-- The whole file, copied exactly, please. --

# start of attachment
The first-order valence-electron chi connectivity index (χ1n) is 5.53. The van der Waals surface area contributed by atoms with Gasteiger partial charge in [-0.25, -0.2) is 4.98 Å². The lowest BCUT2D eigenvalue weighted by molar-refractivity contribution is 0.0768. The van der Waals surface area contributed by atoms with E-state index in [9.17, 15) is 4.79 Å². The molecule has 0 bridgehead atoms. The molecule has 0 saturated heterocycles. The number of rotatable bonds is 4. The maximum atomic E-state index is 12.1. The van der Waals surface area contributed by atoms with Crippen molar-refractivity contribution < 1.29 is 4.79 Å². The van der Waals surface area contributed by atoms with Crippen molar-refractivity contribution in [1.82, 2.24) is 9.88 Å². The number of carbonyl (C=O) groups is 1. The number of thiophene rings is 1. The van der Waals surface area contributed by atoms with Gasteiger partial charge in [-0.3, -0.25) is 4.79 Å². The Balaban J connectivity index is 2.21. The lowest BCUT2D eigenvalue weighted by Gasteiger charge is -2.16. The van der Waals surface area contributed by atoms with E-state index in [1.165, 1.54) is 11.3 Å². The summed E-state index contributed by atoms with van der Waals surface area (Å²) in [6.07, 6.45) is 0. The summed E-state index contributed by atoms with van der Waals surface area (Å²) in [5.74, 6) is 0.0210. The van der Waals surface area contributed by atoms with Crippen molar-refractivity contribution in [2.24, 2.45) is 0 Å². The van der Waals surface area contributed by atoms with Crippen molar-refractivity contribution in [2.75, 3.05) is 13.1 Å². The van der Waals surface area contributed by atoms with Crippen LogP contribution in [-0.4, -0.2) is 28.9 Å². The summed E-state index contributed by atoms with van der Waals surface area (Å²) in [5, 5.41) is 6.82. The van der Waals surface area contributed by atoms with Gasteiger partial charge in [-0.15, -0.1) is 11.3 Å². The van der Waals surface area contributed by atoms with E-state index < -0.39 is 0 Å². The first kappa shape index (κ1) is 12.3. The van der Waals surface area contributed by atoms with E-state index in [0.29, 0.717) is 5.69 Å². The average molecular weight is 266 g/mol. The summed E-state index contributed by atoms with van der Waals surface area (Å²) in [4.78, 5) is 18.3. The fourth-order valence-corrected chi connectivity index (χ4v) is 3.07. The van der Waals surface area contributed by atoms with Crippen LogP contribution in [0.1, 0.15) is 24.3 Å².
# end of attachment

The first-order valence-electron chi connectivity index (χ1n) is 5.53. The van der Waals surface area contributed by atoms with Gasteiger partial charge in [-0.25, -0.2) is 4.98 Å². The lowest BCUT2D eigenvalue weighted by molar-refractivity contribution is 0.0768. The van der Waals surface area contributed by atoms with E-state index in [9.17, 15) is 4.79 Å². The molecule has 0 bridgehead atoms. The molecule has 0 saturated heterocycles. The number of rotatable bonds is 4. The maximum atomic E-state index is 12.1. The van der Waals surface area contributed by atoms with Crippen molar-refractivity contribution < 1.29 is 4.79 Å². The van der Waals surface area contributed by atoms with Crippen molar-refractivity contribution in [1.82, 2.24) is 9.88 Å². The number of carbonyl (C=O) groups is 1. The number of thiophene rings is 1. The van der Waals surface area contributed by atoms with Gasteiger partial charge in [-0.3, -0.25) is 4.79 Å². The Balaban J connectivity index is 2.21. The lowest BCUT2D eigenvalue weighted by Gasteiger charge is -2.16. The van der Waals surface area contributed by atoms with E-state index in [1.165, 1.54) is 11.3 Å². The summed E-state index contributed by atoms with van der Waals surface area (Å²) in [6.07, 6.45) is 0. The summed E-state index contributed by atoms with van der Waals surface area (Å²) in [5.74, 6) is 0.0210. The van der Waals surface area contributed by atoms with Crippen molar-refractivity contribution in [2.24, 2.45) is 0 Å². The van der Waals surface area contributed by atoms with Crippen molar-refractivity contribution in [2.75, 3.05) is 13.1 Å². The van der Waals surface area contributed by atoms with Crippen LogP contribution in [-0.4, -0.2) is 28.9 Å². The summed E-state index contributed by atoms with van der Waals surface area (Å²) in [5, 5.41) is 6.82. The van der Waals surface area contributed by atoms with Gasteiger partial charge in [-0.15, -0.1) is 11.3 Å². The van der Waals surface area contributed by atoms with E-state index < -0.39 is 0 Å². The first kappa shape index (κ1) is 12.3. The van der Waals surface area contributed by atoms with E-state index in [0.29, 0.717) is 5.69 Å². The average molecular weight is 266 g/mol. The summed E-state index contributed by atoms with van der Waals surface area (Å²) in [4.78, 5) is 18.3. The fourth-order valence-corrected chi connectivity index (χ4v) is 3.07. The van der Waals surface area contributed by atoms with Crippen LogP contribution in [0.1, 0.15) is 24.3 Å².